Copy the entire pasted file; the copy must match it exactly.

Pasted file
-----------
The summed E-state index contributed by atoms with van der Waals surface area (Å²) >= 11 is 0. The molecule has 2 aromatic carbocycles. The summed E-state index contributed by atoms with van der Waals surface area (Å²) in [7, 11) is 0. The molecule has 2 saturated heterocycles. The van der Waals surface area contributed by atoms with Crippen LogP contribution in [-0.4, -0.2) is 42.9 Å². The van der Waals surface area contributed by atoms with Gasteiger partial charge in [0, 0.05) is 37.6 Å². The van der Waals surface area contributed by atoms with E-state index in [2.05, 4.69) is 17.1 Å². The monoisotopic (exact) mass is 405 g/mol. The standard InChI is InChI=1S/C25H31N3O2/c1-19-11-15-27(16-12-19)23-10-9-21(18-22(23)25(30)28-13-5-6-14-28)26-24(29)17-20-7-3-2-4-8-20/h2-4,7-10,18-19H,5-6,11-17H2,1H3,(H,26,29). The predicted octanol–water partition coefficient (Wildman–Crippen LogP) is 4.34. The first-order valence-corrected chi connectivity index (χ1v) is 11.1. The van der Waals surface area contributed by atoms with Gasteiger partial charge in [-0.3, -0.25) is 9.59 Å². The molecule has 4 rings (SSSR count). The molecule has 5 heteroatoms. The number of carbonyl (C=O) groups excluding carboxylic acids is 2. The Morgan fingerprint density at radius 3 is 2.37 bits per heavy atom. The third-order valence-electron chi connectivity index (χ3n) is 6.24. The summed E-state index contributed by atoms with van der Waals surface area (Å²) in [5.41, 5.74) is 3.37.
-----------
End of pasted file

The summed E-state index contributed by atoms with van der Waals surface area (Å²) >= 11 is 0. The molecule has 2 aromatic carbocycles. The summed E-state index contributed by atoms with van der Waals surface area (Å²) in [7, 11) is 0. The molecule has 2 saturated heterocycles. The van der Waals surface area contributed by atoms with Crippen LogP contribution in [-0.4, -0.2) is 42.9 Å². The van der Waals surface area contributed by atoms with Gasteiger partial charge in [0, 0.05) is 37.6 Å². The van der Waals surface area contributed by atoms with E-state index in [2.05, 4.69) is 17.1 Å². The monoisotopic (exact) mass is 405 g/mol. The standard InChI is InChI=1S/C25H31N3O2/c1-19-11-15-27(16-12-19)23-10-9-21(18-22(23)25(30)28-13-5-6-14-28)26-24(29)17-20-7-3-2-4-8-20/h2-4,7-10,18-19H,5-6,11-17H2,1H3,(H,26,29). The predicted octanol–water partition coefficient (Wildman–Crippen LogP) is 4.34. The first-order valence-corrected chi connectivity index (χ1v) is 11.1. The van der Waals surface area contributed by atoms with Gasteiger partial charge in [-0.3, -0.25) is 9.59 Å². The molecule has 4 rings (SSSR count). The molecule has 5 heteroatoms. The number of carbonyl (C=O) groups excluding carboxylic acids is 2. The Morgan fingerprint density at radius 3 is 2.37 bits per heavy atom. The third-order valence-electron chi connectivity index (χ3n) is 6.24. The summed E-state index contributed by atoms with van der Waals surface area (Å²) in [5.41, 5.74) is 3.37.